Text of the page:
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Using a multi-layered legal comparative and socio-legal contextual approach, this book addresses the extent, and through which legal mechanisms, the religion or belief of private-sector employees is protected in the workplace in Europe.
In so doing, it considers the extent of convergence or divergence between European countries (as evidenced by the three country studies under purview) when it comes to pervasive issues of the treatment and legal protection of religiously distinct dress at work, conflicting religion-worktime demands, job duties which conflict with religious beliefs or practices and other work-related challenges.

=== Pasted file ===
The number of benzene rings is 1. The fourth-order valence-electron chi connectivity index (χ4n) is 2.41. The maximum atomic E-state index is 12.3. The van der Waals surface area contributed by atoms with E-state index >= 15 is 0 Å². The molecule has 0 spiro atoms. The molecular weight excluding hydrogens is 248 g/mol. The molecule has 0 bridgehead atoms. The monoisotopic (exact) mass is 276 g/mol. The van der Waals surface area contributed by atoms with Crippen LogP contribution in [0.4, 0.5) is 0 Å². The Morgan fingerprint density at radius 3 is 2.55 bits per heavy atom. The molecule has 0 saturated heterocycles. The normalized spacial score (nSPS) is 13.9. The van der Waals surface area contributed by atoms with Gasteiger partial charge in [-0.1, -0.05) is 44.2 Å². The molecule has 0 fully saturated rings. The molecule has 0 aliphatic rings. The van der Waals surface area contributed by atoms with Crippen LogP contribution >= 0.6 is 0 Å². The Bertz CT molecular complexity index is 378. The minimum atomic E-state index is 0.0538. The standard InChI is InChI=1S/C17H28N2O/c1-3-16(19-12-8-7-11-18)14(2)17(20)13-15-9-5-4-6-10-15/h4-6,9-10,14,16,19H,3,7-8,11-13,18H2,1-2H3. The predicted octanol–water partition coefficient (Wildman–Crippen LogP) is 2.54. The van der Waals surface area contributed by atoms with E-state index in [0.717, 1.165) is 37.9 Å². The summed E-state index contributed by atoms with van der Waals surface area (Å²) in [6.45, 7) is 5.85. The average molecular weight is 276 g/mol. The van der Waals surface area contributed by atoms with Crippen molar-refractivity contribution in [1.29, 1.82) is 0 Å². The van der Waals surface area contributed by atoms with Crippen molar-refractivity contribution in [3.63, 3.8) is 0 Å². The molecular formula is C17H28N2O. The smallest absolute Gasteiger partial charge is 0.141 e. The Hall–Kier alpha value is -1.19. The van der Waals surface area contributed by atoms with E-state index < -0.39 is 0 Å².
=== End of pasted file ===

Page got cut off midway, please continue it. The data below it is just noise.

It constitutes an original and in-depth study of human rights and anti-discrimination law protections for employees' religion or belief at the international, European supranational and domestic levels.